Four zero-day vulnerabilities in Microsoft Exchange Server are being actively exploited by a state-backed threat group Hafnium from China and appear to have been adopted by other cyber attackers in widespread attacks.
At least 30,000 organizations are already thought to have been attacked in the US, but the number may be much larger globally — giving the hackers remote control over victims’ systems.
However, Bloomberg reported that at least 60,000 organizations around the globe may have been compromised in the Microsoft Exchange hack, including the European Banking Authority (EBA), a key EU financial regulator. Some small government agencies may be affected, but the victims here are a far more diverse pool of organizations from large banks to small businesses.
As to Ukraine, in our most recent check of Shodan, there are still around 49% exposed MS Exchange servers vulnerable to these exploits.
Applying the available patches should be a top priority or disconnect any vulnerable servers you may be running if you can’t patch immediately.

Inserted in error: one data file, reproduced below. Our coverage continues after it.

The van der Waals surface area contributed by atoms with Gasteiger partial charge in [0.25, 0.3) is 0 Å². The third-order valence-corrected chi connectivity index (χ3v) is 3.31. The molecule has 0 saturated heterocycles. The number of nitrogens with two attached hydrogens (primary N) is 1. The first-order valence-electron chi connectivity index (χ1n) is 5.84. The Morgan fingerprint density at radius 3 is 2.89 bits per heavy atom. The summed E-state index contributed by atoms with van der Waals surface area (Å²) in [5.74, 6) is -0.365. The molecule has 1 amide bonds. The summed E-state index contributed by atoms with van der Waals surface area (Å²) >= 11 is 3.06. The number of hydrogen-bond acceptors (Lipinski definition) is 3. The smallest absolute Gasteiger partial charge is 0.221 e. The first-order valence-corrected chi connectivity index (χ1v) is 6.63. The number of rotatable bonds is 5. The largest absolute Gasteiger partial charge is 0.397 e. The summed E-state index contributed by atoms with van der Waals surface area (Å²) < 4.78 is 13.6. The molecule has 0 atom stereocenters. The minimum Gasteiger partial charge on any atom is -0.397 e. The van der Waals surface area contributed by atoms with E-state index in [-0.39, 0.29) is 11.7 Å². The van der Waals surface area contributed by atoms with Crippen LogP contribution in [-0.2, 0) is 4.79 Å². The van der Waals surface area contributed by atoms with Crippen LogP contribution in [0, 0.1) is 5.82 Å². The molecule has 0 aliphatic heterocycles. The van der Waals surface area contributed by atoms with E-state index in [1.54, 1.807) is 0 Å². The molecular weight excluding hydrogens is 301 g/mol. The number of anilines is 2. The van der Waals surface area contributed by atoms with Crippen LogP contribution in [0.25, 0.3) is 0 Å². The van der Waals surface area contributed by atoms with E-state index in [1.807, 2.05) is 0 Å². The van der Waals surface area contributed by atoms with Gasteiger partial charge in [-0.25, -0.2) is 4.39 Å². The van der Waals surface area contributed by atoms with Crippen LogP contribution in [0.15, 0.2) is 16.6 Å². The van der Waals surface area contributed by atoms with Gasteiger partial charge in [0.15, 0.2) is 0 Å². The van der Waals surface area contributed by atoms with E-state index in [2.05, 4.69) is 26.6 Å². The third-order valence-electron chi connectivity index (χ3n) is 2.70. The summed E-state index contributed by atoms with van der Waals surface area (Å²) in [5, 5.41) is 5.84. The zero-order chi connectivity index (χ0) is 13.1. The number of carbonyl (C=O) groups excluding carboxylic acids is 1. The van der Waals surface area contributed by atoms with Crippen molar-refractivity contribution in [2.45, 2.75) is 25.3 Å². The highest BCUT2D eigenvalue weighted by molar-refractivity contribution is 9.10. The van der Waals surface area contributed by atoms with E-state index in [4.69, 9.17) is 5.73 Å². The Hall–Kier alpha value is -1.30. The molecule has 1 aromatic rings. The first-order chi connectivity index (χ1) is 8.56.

At this time, anyone with an Exchange server needs to take investigative steps to check for signs of compromise. We fully echo the recommendations from Microsoft and others.
WHAT HAPPENED IN SHORT?
The attacks have been traced back to January 6, 2021, when a new threat group subsequently labeled “Hafnium” by Microsoft began exploiting four zero-day bugs in Microsoft Exchange Server. The group is using virtual private servers (VPS) located in the US to try to hide its true location. Microsoft issued emergency out-of-band patches last week, saying at the time:
“In the attacks observed, the threat actor used these vulnerabilities to access on-premises Exchange servers which enabled access to email accounts, and allowed installation of additional malware to facilitate long-term access to victim environments.”
Nevertheless, only 10 percent of those vulnerable had installed the patches by Friday, though the number was rising.